mikosian (mikosian) wrote in hepatitis_c,

Philosophy of a Liver Transplant

During the course of my Masters work this term, I read an interview of Francisco Varela, Chilean biologist and philosopher (who pursued research characterized as 'experimental epistemology'), by Bernhard Poerksen, called "Truth is What Works: A Conversation on Cognitive Science, Buddhism, the Inseparability of Subject and Object and the Exaggerations of Constructivism" (available only, it seems, through Project Muse). Varela's views resonated with many of my own and I sought further information about him and his work.

I was surprised to learn that Varela had battled with and eventually died (28 May 2001) from complications arising from HCV. He had also had a liver transplant and wrote an essay about his experiences, called "Intimate Distances: Fragments for a Phenomenology of Organ Transplant" that I thought might be of interest to some folks here. I felt a profound sense of awe and affinity reading this, though I've never had an organ transplant. I am grateful on a daily basis that I am one of the lucky ones: two and a half years after my treatment and HCV is still undetectable.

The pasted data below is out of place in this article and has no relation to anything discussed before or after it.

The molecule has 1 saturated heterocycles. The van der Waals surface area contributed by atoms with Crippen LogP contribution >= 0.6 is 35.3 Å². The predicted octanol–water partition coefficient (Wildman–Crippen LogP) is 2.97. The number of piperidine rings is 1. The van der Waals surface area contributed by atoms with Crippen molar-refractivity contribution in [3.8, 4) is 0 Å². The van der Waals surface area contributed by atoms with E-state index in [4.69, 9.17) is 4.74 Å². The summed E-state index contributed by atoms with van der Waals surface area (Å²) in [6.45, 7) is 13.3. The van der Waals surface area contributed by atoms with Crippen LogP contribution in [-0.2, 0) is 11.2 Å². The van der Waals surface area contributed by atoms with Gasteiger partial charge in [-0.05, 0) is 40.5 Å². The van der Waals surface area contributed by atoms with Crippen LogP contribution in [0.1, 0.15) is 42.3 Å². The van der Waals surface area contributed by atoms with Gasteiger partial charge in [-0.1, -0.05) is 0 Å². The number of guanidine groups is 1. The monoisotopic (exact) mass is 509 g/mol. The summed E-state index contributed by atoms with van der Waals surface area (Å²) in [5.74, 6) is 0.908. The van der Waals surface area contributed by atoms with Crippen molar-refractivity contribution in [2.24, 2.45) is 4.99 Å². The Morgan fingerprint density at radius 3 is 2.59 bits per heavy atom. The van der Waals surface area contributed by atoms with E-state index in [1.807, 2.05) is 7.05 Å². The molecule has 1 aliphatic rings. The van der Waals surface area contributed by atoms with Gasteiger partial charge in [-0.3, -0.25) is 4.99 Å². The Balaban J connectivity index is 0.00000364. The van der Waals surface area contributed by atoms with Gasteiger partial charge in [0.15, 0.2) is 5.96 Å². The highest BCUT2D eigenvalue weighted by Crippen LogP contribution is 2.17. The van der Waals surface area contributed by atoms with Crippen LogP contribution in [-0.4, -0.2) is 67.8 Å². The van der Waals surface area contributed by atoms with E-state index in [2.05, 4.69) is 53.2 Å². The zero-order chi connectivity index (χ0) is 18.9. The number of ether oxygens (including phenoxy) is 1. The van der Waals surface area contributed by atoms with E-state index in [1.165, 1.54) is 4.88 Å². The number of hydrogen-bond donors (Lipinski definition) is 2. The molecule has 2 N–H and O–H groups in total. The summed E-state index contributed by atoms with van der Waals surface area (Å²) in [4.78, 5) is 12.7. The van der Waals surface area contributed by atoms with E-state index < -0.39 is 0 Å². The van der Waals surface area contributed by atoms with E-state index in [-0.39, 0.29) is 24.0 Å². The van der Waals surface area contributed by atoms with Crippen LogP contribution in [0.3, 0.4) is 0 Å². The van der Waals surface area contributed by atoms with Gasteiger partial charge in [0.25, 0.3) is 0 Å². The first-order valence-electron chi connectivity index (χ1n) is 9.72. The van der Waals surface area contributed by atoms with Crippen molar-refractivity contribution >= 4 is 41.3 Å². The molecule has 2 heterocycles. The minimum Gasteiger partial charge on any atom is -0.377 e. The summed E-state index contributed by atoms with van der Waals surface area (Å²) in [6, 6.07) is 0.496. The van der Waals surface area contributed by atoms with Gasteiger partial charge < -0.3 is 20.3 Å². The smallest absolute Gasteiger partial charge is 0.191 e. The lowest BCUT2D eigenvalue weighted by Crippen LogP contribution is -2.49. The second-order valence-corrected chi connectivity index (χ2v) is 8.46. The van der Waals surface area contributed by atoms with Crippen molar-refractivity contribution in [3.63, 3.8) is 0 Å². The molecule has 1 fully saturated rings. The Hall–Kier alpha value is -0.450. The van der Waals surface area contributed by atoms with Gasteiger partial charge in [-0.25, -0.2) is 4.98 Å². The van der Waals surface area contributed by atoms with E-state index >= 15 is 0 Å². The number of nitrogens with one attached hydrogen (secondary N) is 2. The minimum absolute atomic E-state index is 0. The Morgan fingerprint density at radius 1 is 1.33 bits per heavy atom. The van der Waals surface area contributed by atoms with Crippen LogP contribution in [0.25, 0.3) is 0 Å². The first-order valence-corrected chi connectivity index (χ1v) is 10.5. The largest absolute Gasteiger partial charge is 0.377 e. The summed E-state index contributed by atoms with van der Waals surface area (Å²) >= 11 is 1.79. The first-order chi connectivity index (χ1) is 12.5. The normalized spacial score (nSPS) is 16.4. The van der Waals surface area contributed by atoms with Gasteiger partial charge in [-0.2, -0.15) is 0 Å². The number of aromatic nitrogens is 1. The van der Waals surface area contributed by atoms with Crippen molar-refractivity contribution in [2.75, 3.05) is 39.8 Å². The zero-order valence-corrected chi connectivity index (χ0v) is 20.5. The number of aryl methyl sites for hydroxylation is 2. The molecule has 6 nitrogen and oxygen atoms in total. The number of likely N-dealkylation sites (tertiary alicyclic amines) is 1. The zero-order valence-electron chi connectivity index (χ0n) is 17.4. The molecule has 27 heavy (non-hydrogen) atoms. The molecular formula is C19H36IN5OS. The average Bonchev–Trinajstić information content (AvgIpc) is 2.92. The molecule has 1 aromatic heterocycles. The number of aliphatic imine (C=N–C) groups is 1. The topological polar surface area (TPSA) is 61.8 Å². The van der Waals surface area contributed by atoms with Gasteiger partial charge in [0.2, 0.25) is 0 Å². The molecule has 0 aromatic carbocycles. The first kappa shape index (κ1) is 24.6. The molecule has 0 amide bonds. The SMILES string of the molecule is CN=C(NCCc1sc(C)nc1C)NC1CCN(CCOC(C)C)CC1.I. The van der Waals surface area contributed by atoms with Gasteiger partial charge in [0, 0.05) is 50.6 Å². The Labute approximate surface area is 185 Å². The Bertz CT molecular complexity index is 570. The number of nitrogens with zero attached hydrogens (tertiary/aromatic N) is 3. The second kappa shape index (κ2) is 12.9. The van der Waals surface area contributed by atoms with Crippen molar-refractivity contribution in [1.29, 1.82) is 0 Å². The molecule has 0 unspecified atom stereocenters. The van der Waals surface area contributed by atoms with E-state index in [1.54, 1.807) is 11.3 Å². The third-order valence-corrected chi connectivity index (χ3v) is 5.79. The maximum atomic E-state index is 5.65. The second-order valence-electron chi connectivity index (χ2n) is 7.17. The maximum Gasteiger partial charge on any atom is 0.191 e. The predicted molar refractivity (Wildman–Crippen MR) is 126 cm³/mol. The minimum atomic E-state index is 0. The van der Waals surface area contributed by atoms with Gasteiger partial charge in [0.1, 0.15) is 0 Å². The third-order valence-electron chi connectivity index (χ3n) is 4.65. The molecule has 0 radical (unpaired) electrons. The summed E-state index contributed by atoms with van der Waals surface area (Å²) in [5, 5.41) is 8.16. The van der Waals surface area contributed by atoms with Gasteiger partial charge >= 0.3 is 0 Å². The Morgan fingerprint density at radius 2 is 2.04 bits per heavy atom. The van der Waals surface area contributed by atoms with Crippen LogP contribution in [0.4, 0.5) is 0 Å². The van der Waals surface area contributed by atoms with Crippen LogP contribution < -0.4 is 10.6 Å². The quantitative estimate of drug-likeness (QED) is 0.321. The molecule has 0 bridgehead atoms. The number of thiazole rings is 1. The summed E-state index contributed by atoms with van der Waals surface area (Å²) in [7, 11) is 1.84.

It's a chunky academic read in many places, but it is grounded in often poetic speculation about his own circumstances as he goes through the various stages of the transplant process. He asks questions within his own experience that reach beyond himself. I was inspired and I hope others who live with HCV find inspiration in his words.
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